Disputes over access to COVID vaccines are widening but it remains a remarkable tale
Making sure the coronavirus vaccine is rolled out to whoever needs it is a manufacturing and logistical exercise of a scale never before attempted. With a world population heading for 8 billion, a virus cutting a swath through dozens of countries, and most vaccines requiring two doses, it is no surprise that every nation is scrambling to secure sufficient supply. Some are doing better than others.
Israel leads the pack. It has already vaccinated close to 50 per cent of its population with jabs from Pfizer after it agreed to share extensive medical data with the pharmaceutical giant. In sheer volume, America is ahead, having given more than 110 million people at least one dose and, after a slow start, it is managing to vaccinate nearly 2.5 million people a day.
Victorian GPs were swamped with calls from people wanting to book in their COVID-19 vaccine.Credit:Getty Images
But there are plenty of countries, including Australia, that have got off to a slow start. Only five with a population of more than 1 million have managed to vaccinate 10 per cent of their population or more.
The urgency of the situation has not abated. While the global number of new daily infections has dropped since the high in mid-January, there are still almost half a million people testing positive each day, mostly in Europe, the Americas and India. But even in nations that have low infection rates, such as Australia, there is a growing realisation that unless a sizeable proportion of the global population is vaccinated, there will be little chance of reopening borders and returning life to some form of normality.
The desperate pursuit of these life-saving inoculations has led to a flurry of vaccine diplomacy. Both Russia and China have committed to providing hundreds of millions of doses to a range of developing nations in exchange for stronger ties. Since taking over as US President, Joe Biden has attempted to counter this by contributing billions of dollars to the COVAX fund that was established to help developing nations obtain enough vaccine.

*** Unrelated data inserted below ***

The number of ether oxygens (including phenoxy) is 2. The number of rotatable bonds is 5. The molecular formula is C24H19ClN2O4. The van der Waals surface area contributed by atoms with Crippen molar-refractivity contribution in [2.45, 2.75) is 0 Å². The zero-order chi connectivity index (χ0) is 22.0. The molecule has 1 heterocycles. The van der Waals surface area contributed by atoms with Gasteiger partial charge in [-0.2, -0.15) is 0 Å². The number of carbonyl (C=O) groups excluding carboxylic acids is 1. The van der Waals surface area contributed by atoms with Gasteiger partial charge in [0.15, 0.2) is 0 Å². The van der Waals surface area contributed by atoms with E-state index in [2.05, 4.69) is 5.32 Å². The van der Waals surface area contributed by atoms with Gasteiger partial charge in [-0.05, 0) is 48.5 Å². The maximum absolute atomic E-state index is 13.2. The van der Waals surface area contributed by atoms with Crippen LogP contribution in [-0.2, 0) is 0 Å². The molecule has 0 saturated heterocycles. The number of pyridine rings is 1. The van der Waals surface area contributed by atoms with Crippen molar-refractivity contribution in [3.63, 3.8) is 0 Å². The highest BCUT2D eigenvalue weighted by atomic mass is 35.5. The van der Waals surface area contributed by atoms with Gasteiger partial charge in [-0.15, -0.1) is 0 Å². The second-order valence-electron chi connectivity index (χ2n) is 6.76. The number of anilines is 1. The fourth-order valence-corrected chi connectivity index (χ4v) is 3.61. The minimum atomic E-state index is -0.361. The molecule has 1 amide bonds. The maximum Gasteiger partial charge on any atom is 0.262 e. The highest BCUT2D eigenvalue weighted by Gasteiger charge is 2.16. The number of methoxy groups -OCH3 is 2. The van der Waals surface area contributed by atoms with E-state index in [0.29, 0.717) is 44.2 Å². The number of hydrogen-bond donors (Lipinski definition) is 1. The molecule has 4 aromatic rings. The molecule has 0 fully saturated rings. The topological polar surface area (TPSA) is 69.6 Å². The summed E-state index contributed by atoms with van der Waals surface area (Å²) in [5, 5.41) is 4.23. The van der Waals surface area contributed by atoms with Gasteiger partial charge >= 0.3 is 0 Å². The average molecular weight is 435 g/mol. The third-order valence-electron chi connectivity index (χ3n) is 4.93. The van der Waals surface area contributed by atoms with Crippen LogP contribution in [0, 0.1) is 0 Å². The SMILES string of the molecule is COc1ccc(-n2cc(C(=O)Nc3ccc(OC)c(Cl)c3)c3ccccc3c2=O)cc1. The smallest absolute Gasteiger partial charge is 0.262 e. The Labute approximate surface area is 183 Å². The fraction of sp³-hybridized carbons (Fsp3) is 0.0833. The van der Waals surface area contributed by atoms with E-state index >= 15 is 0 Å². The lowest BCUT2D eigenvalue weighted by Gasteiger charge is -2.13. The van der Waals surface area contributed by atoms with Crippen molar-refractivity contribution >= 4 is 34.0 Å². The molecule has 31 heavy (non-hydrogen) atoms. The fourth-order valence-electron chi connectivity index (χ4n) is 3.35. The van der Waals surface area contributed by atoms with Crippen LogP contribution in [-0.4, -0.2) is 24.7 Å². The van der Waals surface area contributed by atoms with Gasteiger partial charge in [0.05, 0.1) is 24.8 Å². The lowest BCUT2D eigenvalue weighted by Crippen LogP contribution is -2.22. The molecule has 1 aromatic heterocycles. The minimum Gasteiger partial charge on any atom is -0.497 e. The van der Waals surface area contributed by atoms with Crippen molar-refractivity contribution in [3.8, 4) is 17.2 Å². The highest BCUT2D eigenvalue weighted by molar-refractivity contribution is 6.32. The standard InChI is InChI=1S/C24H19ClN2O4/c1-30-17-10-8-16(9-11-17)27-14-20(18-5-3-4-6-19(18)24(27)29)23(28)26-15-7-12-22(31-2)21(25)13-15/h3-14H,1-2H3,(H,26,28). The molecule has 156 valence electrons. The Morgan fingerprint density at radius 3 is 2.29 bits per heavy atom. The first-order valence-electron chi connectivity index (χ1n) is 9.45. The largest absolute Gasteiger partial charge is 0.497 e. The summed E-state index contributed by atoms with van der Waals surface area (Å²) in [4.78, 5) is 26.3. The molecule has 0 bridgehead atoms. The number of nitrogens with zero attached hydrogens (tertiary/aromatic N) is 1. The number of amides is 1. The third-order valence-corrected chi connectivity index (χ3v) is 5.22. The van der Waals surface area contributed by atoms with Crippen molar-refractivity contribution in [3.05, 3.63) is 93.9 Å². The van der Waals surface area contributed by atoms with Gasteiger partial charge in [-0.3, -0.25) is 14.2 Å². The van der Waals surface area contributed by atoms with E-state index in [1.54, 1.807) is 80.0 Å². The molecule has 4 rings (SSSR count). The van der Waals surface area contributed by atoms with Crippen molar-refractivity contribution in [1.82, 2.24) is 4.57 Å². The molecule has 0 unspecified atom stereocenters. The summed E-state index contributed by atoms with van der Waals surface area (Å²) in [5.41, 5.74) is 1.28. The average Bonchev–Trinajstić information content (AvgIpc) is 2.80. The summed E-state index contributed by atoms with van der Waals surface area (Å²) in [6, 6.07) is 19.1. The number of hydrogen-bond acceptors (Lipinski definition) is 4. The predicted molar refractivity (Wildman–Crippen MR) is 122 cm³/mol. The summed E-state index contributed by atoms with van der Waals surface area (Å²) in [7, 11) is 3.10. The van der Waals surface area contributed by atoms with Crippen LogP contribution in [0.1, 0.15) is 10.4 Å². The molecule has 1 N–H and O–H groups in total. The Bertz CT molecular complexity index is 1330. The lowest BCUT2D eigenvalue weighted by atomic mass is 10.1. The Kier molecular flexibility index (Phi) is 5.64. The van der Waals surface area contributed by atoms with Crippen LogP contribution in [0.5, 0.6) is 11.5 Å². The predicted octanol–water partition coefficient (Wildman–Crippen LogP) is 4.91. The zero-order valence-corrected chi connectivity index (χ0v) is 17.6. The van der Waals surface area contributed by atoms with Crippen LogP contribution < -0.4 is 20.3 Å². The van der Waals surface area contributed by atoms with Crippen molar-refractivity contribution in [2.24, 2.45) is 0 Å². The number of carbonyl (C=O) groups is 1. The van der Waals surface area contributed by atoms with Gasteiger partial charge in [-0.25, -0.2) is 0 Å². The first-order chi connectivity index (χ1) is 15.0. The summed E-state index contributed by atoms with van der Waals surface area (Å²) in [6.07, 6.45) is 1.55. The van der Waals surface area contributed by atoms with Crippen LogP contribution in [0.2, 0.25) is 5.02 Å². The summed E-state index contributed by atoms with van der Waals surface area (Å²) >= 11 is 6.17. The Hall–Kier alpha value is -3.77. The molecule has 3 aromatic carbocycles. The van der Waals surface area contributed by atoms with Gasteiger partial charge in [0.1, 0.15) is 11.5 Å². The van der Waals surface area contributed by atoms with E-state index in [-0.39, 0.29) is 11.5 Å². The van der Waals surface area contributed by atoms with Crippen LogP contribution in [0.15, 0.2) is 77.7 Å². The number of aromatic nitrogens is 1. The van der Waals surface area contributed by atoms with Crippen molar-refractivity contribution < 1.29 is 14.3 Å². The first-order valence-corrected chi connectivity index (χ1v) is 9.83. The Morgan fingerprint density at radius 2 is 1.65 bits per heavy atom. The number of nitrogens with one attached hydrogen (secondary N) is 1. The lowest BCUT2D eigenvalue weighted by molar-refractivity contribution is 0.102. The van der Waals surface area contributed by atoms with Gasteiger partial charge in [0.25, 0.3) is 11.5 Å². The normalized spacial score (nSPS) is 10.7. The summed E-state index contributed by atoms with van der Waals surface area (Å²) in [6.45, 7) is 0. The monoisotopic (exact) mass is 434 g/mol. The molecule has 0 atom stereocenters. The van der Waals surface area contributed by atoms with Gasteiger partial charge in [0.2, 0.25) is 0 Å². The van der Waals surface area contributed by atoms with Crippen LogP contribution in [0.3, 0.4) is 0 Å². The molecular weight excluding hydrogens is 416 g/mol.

But that has not stopped some nations playing hardball. The European Union has been in fierce dispute with vaccine manufacturer AstraZeneca after the company was able to deliver only a third of the 90 million doses it promised during the first three months of the year. That dispute triggered the decision by the EU to ban a shipment of 250,000 AstraZeneca doses to Australia earlier this month.
Australia is hoping that 3.8 million of the 53.8 million AstraZeneca doses to be distributed here will be manufactured overseas, with the rest being made at CSL’s facility in Melbourne. But the global uncertainty has added to growing concerns that the local vaccination rollout is behind schedule and showing signs of serious teething problems.
On Wednesday, federal Health Minister Greg Hunt was forced to defend the government’s online booking system after it led to a flood of calls to clinics around the country from people trying to get the vaccine.
From Monday, about 1000 general practices are meant to start delivering vaccinations, alongside 100 Commonwealth-run, GP-led clinics. But along with hiccups in the booking system there has been uncertainly about the number of doses each clinic will get its hands on, a remarkable gaffe considering how many months of planning has gone into the rollout.
Despite the local mishaps and global jockeying for doses, we should not lose sight of the incredible progress that has been made.
It is only just over a year since China publicly released the first genomic sequencing of the coronavirus, the essential building block in developing a vaccine. Since then not only have several vaccines been approved, but close to 400 million doses have been administered. Whatever the glitches along the way, that has been a remarkable effort.
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